To help address climate change, a UK-wide target of reaching net zero greenhouse gas emissions by 2050 has been adopted. This means reducing carbon dioxide (CO2) emissions, with any remaining emissions offset by measures that remove greenhouse gases from the atmosphere, including increasing numbers of trees.
The UK Government has set a target for at least 30,000 hectares of trees a year to be planted by the end of this Parliament (May 2024), while the devolved administrations for Wales, Scotland and Northern Ireland also have plans for new woodland. The UK annual tree planting target is equivalent to an area twice the size of Cardiff or almost the size of the borough of Milton Keynes.
The Department for Business, Energy and Industrial Strategy (BEIS) produces annual CO2 emissions estimates for the UK nations, nine English regions and individual local authority areas. CO2 accounted for 80% of greenhouse gas emissions in the UK in 2019, with the rest including methane (12%), nitrous oxide (5%) and fluorinated gases (3%).
Total UK CO2 emissions fell by 36% between 2005 and 2019, but the picture varies depending on where you live.
In England, overall CO2 emissions reduced by 36% between 2005 and 2019, compared with 35% in Scotland, 29% in Wales and 23% in Northern Ireland.
Across the English regions level, between 2005 and 2019 CO2 emissions fell the most in percentage terms in the North East (56%) and the least in the East of England (30%).
Various changes have contributed to the national fall in CO2 emissions. In the energy sector and in industry, such as manufacturing, there has been a decrease in the use of coal for electricity generation and an increase in the use of renewable sources.
Annual CO2 emissions, kilotonnes per kilometre squared, 2005 to 2019, UK local authority districts
- The CO2 estimates used include those emitted within a local authority area, including from large industrial sites, railways, land use and motorways that pass through but are not within the control of local authorities. We have used emissions estimates per km2 to show change over time as these are not affected by population change the way a per capita rate would be.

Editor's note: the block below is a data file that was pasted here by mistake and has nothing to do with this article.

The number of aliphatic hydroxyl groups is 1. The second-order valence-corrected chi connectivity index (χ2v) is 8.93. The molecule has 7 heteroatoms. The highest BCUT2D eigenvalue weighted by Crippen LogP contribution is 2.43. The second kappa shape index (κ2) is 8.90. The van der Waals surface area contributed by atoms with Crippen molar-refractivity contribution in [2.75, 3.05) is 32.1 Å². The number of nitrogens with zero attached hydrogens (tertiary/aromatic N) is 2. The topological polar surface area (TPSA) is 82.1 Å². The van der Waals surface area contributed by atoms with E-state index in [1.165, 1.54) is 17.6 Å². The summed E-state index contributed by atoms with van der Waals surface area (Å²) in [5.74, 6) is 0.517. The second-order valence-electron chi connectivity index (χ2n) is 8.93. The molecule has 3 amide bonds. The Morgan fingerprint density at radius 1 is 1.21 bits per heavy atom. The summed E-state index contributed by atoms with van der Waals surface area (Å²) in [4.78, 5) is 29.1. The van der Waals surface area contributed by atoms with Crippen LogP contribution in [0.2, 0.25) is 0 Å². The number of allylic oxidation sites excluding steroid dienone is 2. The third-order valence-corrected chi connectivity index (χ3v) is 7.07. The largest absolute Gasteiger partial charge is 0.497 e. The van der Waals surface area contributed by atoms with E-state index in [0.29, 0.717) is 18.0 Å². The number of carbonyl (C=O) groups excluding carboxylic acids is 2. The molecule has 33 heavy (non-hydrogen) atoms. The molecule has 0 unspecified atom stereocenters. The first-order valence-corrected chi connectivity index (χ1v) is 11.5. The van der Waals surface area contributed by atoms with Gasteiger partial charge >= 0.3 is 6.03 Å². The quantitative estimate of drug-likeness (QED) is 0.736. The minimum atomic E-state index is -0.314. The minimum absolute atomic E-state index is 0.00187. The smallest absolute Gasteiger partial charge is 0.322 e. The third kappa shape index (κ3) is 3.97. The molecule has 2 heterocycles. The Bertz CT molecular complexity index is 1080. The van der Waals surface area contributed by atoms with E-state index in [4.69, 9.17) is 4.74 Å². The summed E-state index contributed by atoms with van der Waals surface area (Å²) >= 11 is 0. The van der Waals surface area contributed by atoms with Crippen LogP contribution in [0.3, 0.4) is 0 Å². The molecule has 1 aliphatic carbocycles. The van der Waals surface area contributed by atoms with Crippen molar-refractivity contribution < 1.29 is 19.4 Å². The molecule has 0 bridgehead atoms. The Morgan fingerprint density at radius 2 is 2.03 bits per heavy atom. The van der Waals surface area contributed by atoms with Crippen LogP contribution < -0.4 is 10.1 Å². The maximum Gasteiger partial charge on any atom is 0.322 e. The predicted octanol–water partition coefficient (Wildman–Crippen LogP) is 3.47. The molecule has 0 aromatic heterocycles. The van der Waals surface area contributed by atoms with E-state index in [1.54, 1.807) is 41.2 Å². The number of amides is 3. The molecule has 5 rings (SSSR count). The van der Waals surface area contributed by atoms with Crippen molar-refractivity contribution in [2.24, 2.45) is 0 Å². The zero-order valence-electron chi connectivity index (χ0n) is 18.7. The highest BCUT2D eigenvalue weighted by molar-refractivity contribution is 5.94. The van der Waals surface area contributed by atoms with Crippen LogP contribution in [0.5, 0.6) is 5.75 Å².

Out of 379 local authority districts in the UK, parts of Greater London had the highest CO2 emissions by area in 2019.
The City of London, historically the UK capital’s financial district, had 203 kilotonnes (kt) CO2 per kilometre squared (km2), down by 61% since 2005. However, it is also the smallest local authority area at just 3 km2.
Area emissions in Westminster were 77 kt CO2 per km2 in 2019, down 50% from 155 kt CO2 per km2 in 2005, with the next 11 areas with the highest CO2 emissions per km2 all London boroughs: Kensington and Chelsea, Tower Hamlets, Camden, Islington, Hammersmith and Fulham, Lambeth, Hackney, Southwark, Newham, Wandsworth and Haringey.
Slough had the highest CO2 emissions by area outside London in 2019, at 21 kt CO2 per km2, down by 18% since 2005.
Although Northumberland had the highest percentage fall in CO2 emissions per km2 since 2005 (down by 82%), it started from a comparatively low base of less than 1 kt CO2 per km2.
Redcar and Cleveland, an area known for large industrial installations, some of which closed recently, has seen its CO2 emissions by area fall 77% from 42 kt CO2 per km2 in 2005 to 10 kt CO2 per km2 in 2019.
Emissions decreased the least in percentage terms in Neath Port Talbot, down by 9% from 17 kt CO2 per km2 in 2005 to 16 kt CO2 per km2 in 2019. The area is also known for heavy industry.
While local data only cover up to 2019, the Office for National Statistics (ONS) has published UK provisional emissions for 2020 with breakdowns for broad industrial sectors and households.
These suggest that household emissions fell by 10% on the previous year, with the largest reduction in emissions in the transport and storage sector falling by 40%.
How land is used will play a role in removing, or “sequestering”, some of the emissions that are produced. Trees absorb CO2 through photosynthesis. In 2017, woodland in the UK is estimated to have removed 18 million tonnes of CO2, which is equivalent to 4% of the total UK greenhouse gas emissions that year, not including shipping or aviation.
The area of tree-covered woodland in the UK has increased by 11% between 1998 and 2021.
In the year ending March 2021, woodland covered about 3.2 million hectares (13%) of the UK’s land area and, by proportion of area, accounted for:
- 10% of England
- 15% of Wales
- 19% of Scotland
- 9% of Northern Ireland
This compares with an average estimated woodland coverage of 31% worldwide, 32% in France, 33% in Germany and 11% in the Republic of Ireland in 2020.
Woodland as a percentage of area, local authority districts, UK, 2019
- Woodland cover for Great Britain is based on areas of trees of at least 0.5 hectares, wider than 20 metres, with a minimum of 20% canopy cover, or the potential to achieve it. In Northern Ireland, woodland is classed as an area of trees of 0.1 hectares or more. See Measuring the data for more information
- In 2017, there were around 742,000 hectares of trees outside woodland in Great Britain that are not shown in the map, including 390,000 hectares of small woods between 0.1 and 0.5 hectares in size.